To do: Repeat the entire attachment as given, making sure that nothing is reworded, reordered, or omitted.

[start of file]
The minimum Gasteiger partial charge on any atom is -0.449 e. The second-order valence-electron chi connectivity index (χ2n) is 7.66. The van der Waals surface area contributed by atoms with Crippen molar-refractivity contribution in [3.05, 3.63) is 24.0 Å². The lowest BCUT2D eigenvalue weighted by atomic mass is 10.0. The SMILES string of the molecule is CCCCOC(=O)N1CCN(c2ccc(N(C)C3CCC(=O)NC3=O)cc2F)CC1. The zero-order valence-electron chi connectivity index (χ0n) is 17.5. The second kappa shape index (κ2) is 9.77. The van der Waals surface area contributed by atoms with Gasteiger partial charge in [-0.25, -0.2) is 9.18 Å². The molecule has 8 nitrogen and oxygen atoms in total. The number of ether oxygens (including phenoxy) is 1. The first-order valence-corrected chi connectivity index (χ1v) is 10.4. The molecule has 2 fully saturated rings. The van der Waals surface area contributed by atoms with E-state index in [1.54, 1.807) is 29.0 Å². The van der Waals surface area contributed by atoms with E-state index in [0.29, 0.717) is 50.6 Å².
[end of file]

The minimum Gasteiger partial charge on any atom is -0.449 e. The second-order valence-electron chi connectivity index (χ2n) is 7.66. The van der Waals surface area contributed by atoms with Crippen molar-refractivity contribution in [3.05, 3.63) is 24.0 Å². The lowest BCUT2D eigenvalue weighted by atomic mass is 10.0. The SMILES string of the molecule is CCCCOC(=O)N1CCN(c2ccc(N(C)C3CCC(=O)NC3=O)cc2F)CC1. The zero-order valence-electron chi connectivity index (χ0n) is 17.5. The second kappa shape index (κ2) is 9.77. The van der Waals surface area contributed by atoms with Gasteiger partial charge in [-0.25, -0.2) is 9.18 Å². The molecule has 8 nitrogen and oxygen atoms in total. The number of ether oxygens (including phenoxy) is 1. The first-order valence-corrected chi connectivity index (χ1v) is 10.4. The molecule has 2 fully saturated rings. The van der Waals surface area contributed by atoms with E-state index in [1.54, 1.807) is 29.0 Å². The van der Waals surface area contributed by atoms with E-state index in [0.29, 0.717) is 50.6 Å².